Clinical features of culture-proven Mycoplasma pneumoniae infections at King Abdulaziz University Hospital, Jeddah, Saudi Arabia

BMC Infect Dis. 2001;1:6. doi: 10.1186/1471-2334-1-6. Epub 2001 Jul 4.


Objective: This retrospective chart review describes the epidemiology and clinical features of 40 patients with culture-proven Mycoplasma pneumoniae infections at King Abdulaziz University Hospital, Jeddah, Saudi Arabia.

Methods: Patients with positive M. pneumoniae cultures from respiratory specimens from January 1997 through December 1998 were identified through the Microbiology records. Charts of patients were reviewed.

Results: 40 patients were identified, 33 (82.5%) of whom required admission. Most infections (92.5%) were community-acquired. The infection affected all age groups but was most common in infants (32.5%) and pre-school children (22.5%). It occurred year-round but was most common in the fall (35%) and spring (30%). More than three-quarters of patients (77.5%) had comorbidities. Twenty-four isolates (60%) were associated with pneumonia, 14 (35%) with upper respiratory tract infections, and 2 (5%) with bronchiolitis. Cough (82.5%), fever (75%), and malaise (58.8%) were the most common symptoms, and crepitations (60%), and wheezes (40%) were the most common signs. Most patients with pneumonia had crepitations (79.2%) but only 25% had bronchial breathing. Immunocompromised patients were more likely than non-immunocompromised patients to present with pneumonia (8/9 versus 16/31, P = 0.05). Of the 24 patients with pneumonia, 14 (58.3%) had uneventful recovery, 4 (16.7%) recovered following some complications, 3 (12.5%) died because of M pneumoniae infection, and 3 (12.5%) died due to underlying comorbidities. The 3 patients who died of M pneumoniae pneumonia had other comorbidities.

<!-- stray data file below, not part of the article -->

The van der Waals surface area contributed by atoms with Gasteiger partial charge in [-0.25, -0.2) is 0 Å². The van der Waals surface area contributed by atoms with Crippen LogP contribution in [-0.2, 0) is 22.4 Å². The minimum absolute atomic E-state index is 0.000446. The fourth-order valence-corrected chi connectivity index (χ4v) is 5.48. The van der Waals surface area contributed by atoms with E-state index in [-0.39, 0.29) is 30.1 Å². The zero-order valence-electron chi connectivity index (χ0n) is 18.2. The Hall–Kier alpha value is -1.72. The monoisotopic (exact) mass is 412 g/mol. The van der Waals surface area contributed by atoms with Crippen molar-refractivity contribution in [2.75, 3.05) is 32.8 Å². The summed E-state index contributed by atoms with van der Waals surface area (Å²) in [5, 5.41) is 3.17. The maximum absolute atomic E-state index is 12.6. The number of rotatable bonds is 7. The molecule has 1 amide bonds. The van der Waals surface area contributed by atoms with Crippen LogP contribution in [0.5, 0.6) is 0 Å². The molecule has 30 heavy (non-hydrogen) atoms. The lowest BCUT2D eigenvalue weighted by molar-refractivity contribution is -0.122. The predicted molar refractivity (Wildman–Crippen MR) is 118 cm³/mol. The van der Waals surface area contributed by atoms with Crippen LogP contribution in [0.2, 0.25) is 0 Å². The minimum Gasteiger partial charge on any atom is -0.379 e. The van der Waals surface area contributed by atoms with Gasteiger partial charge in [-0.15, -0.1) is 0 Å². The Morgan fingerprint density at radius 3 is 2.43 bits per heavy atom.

Conclusion: our results were similar to published data except for the finding that infections were more common in infants and preschool children and that the mortality rate of pneumonia in patients with comorbidities was high.

MeSH terms

  • Adolescent
  • Adult
  • Age Distribution
  • Aged
  • Child
  • Child, Preschool
  • Community-Acquired Infections / complications
  • Community-Acquired Infections / epidemiology
  • Community-Acquired Infections / microbiology
  • Community-Acquired Infections / mortality
  • Female
  • Humans
  • Infant
  • Infant, Newborn
  • Male
  • Middle Aged
  • Mycoplasma pneumoniae*
  • Pneumonia, Pneumococcal / complications
  • Pneumonia, Pneumococcal / epidemiology*
  • Pneumonia, Pneumococcal / microbiology
  • Pneumonia, Pneumococcal / mortality
  • Saudi Arabia / epidemiology